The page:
Reformists and regulators in the US, in the EU and in other jurisdictions are grappling with the problem of massive banks and how their financial health is tied up with the very vitality of the economy. This happens because as the banks are so large and represent a major indicator of the health of the stock market, and thus the macro-economy, it is possible that one of them went under it would have deleterious effects on the economy at large.
In the US space JP MorganChase, Wells Fargo and Bank of America are all in the top 20 traded stocks by market capitalization, Citibank makes an appearance also in the top traded stocks by volume. If either of one of these 4 banks were to go under, the effect on the stock market and the economy would likely be devastating. This is the classic argument of those that support the ‘too big to fail’ position.
Entities are considered to be “Too big to fail” by those who believe those entities are so central to a macroeconomy that their failure will be disastrous to an economy, and as such believe they should become recipients of beneficial financial and economic policies from governments and/or central banks.
There is another factor at work here, however, these organizations are structural behemoths. Between these 4 organizations, they employee just under 1 million people in North America alone. Between Google, Microsoft and Apple these top tech firms manage only 150,000 employees. In a tough year financially, the big 4 banks struggled with collective profit of $21.4Bn, while the top 3 tech firms reached a whopping $29.3Bn in operating profits.
To put this in perspective employees of the top US banks contributed roughly $22,256 each to the profit of their employers, whereas top tech employees amassed an impressive $195,973 each as a contribution to the bottom line. This difference in core profitability comes from relative organizational efficiencies and the ability to generate new revenue streams through innovation.
As banks have grown, they appear to become less efficient at generating returns for shareholders. This is where the issue of proprietary trading comes in. Proprietary trading has been used by banks in recent years to generate arbitrage opportunities for profit taking where shrinking margins no longer allowed the same. However, proprietary trading turned out to be an extremely risky way of earning profits during the financial crisis with bets on CDOs going the wrong way and banks getting hammered as a result…
“Merrill Lynch lost nearly $20 billion… Morgan Stanley had a nearly $4 billion loss in proprietary trading in [Q4] of 2007. Goldman Sachs spent $3 billion to bail out one of its hedge funds… Citi lost big — as much as $15 billion, on the CDOs it decided to hold rather than sell off…”
Stephen Gandel, Is Proprietary Trading Too Wild for Wall Street? Time.com, Feb 5th, 2010
So in an environment where product margins are being squeezed, markets are struggling (further reducing margin on investments) and where prop trading is under the microscope, where are new revenue opportunities to come from?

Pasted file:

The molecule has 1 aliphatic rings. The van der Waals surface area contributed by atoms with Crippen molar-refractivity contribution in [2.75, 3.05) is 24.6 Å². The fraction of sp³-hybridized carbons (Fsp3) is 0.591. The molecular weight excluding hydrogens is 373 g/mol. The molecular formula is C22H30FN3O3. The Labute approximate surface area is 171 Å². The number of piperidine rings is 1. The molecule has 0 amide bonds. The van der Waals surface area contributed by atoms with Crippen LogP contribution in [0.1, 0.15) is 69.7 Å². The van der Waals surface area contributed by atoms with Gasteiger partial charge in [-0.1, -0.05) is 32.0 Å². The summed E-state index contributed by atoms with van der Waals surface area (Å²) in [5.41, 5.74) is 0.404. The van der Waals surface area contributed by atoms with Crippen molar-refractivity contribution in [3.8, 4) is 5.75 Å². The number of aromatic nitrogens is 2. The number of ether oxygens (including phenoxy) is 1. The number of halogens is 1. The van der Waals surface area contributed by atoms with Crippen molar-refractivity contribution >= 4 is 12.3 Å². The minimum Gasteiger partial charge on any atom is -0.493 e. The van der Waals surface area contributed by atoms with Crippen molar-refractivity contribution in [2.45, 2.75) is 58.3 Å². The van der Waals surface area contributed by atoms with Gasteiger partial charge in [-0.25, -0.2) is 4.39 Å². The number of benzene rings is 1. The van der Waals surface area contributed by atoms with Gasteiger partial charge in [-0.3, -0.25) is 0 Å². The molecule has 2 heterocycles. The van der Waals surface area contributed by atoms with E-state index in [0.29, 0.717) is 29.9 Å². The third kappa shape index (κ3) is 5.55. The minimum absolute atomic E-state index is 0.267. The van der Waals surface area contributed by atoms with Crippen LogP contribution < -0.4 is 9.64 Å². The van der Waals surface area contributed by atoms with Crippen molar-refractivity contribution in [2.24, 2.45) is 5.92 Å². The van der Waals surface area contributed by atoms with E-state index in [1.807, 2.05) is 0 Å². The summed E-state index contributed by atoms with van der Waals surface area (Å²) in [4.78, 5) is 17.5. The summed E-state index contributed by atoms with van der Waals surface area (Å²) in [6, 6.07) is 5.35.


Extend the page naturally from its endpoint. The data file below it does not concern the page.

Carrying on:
There are a raft of innovations rapidly occurring the in financial services space at the moment, largely independent of the banks. Smartypig, as one example of a cooperative model with traditional players, has developed a platform that has put a unique web 2.0 approach to deposits. Since launching in April of 2008, Smartypig has already taken deposits of more than $400m and are well on the way to more.
P2P lending, derided by traditional players as risky and unregulated, has started to generate some serious looking results. In May the Lending Club, a P2P collaborative social lending network, passed more than $10million a month in Loan Originations. Zopa, another social lending network based in the UK, is approaching half a million users who are happy to lend and borrow to each other.
In the payments arena, there is a plethora of competitors to the mainstream card issuers Visa and MasterCard. There’s PayPal, who continue to go from strength to strength. There’s Square, founded by Jack Dorsey of Twitter fame. More recently Facebook has entered the P2P payments space too.
The thing is – all of these really interesting innovations in financial services are being driven not by banks, but by start-ups, technology innovators and much more agile organizations. Why aren’t the banks at the forefront of these improvements?
The issue lies in two core hurdles. The first is organizational inertia, the fact that for a very long time banks have focused on an organizational structure that is built around the branch as the core of the customer relationship. Products are manufactured around the branch, and marketing is limited to either branding or campaigns of the month. The most senior bankers in the organization are generally those from the ‘distribution’ side of the business. It all works like a grandfather clock.
The second issue is that banks have a metrics and financial system that is fundamentally flawed. Today bank strategy is reinforced by line item budgets that were built during the branch era, and management teams dominated by bankers with 30 years of traditional banking pedigree heavily invested in their real-estate.
These two hurdles are leaving third-parties to innovate the customer experience, and evidently this is where the intersection of changing consumer behavior and business models is creating real opportunities for improved revenue and profitability.
Banks need to hive off a portion of their best people, along with some new aggressive Y-Gen and digital native thinkers, to start thinking out of the box in an independent, cashed-up tiger team. This can’t be under the traditional organization structure because it will otherwise die a slow and agonizing death. This has to be about incubating very different approaches to an otherwise very traditional business, and it can’t happen within the current structures or environment.
Future EPS depends on it!